When George Floyd’s name was added to the long list of un-armed African-Americans killed by police, images of his death and of protests against police violence, flooded social media.
We spoke with Licensed Professional Counselor Cassandra Bolding about mental health during stressful and unpredictable times.
Nichole Currie: For communities of color that experience both generational trauma and the daily trauma of racist violence, what are some ways to cope with what is going on?
Cassandra Bolding: A big part of it is the acknowledgment of it. As Black and Brown people, that’s one of the things that we have difficulty with. Did that really happen? Is that how it was meant? And so, for many people, it’s very challenging. They dismiss it, or they suppress it or minimize it themselves. In terms of coping, what happens is that many people cope in maladaptive ways. You see an increase in alcohol consumption or use of other substances, an increase of people binge eating, or using other means, like gambling or sex or shopping, to cope. Feel the feelings. [That’s] what I’ve been encouraging many people to do, because these are things that they’ve felt that they had to suppress, or felt that they didn’t have the right or the cause to feel.
NC: Some people who do not have lived experiences of racial discrimination and injustice in America are trying to grasp what is going on. People want to connect, but are not sure what to do. How can people extend support to friends and allies without overstepping?
CB: From personal experience, there have been people, colleagues, and such, that have reached out and have just extended their concern for me in terms of my mental-emotional well being. They asked if I needed anything as far as resources or support for some of the other things that I’m involved in.
NC: Information is flooding social media, news outlets, and conversation. While people want to be informed, it can be overwhelming and triggering. How can they balance being informed citizens and their mental health?
CB: Giving yourself a time frame. Say okay, I’m gonna sit and review this for 10 minutes or 15 minutes. Have parameters around what you’re taking in and how much of it you’re taking in. I can check in with myself to see, ‘hey, am I ready to review this email and access this information?’ Then, do something very intentional to take care of yourself. So it’s reviewing what’s happening with the protests or reading information that’s associated with it, and being able to say, ‘okay, well how am I going to take care of myself after.’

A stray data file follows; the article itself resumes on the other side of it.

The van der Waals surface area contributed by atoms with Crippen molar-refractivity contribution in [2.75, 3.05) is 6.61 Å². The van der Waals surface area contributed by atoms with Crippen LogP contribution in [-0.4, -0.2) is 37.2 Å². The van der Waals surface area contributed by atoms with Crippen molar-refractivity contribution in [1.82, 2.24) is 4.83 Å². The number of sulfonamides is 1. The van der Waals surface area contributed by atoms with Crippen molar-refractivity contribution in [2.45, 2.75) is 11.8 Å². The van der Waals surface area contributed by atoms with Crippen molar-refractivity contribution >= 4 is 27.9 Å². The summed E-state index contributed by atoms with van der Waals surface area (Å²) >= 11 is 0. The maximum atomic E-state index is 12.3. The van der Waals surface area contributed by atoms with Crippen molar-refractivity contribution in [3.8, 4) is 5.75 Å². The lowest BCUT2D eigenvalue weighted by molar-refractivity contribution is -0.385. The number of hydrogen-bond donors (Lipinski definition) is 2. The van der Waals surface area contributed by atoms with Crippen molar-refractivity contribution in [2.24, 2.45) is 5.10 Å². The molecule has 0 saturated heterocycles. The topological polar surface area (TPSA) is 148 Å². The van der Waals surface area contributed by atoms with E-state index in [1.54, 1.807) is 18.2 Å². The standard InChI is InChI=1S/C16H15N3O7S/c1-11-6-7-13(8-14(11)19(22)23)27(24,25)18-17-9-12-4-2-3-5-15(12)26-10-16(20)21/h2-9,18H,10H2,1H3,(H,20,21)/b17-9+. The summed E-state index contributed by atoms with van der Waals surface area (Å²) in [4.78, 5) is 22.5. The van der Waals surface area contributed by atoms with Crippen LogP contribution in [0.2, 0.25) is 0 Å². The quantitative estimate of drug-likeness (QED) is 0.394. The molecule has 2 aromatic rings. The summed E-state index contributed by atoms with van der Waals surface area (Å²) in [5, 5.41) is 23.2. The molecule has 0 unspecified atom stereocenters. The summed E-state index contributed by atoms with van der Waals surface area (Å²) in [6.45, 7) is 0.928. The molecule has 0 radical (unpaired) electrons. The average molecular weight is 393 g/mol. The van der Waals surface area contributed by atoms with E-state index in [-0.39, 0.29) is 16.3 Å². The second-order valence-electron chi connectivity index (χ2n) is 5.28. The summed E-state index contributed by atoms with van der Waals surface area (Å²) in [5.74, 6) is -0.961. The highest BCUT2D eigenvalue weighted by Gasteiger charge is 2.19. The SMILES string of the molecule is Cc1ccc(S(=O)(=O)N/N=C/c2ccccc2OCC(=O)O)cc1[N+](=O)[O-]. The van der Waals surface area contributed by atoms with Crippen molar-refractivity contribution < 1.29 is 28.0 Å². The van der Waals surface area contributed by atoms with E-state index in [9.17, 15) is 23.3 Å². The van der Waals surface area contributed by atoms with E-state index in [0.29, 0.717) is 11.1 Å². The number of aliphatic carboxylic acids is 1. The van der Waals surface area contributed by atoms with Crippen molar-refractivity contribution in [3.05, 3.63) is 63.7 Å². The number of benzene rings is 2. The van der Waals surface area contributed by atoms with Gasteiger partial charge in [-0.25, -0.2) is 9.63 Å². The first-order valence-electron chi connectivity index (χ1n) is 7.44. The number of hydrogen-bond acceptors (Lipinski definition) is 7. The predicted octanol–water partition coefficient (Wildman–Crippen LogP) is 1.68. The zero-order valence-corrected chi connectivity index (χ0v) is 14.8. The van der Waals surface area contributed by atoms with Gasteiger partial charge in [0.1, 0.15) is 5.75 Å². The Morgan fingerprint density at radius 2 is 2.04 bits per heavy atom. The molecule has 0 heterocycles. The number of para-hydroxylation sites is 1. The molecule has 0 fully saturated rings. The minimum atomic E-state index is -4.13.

NC: Self-reflection is a topic for groups that are acknowledging their privilege, be it education, race, class, wealth, etc. What are healthy ways to reflect on privilege without disturbing mental health?
CB: It’s a matter of acknowledgement and not being critical. You know the roles that people who have that privilege have played to further oppress people. I think that’s the challenge for them, being able to navigate that. Being able to acknowledge where they have privilege and being able to acknowledge ways that they can make modifications to how they move about the world with that privilege.
I can speak as a black woman who is educated and who has her own business. There’s a certain level of privilege that goes with that, right? Being able to acknowledge that and understand there are certain experiences that people who don’t have the same level of privilege who are black, experience in the same way.
NC: How can you explain to youth what is going on?
Bolding: I’m sure as most parents do, I gave my [my kids] the information, you know. I gave them books and resources and directed them in terms of where to go to educate themselves and obtain information relevant to them being Black in America, and what [that means].
One of the hardest conversations I’ve had to have, hands down, was after the Trayvon Martin verdict with my daughter, her best friend, my son and his friend, because they watched and they watched with me. And, you know, they watched evidence, we discussed it, I gave him space to process what they were feeling; their anger, sadness, fear, confusion. And you know, they had a safe space to be able to do that.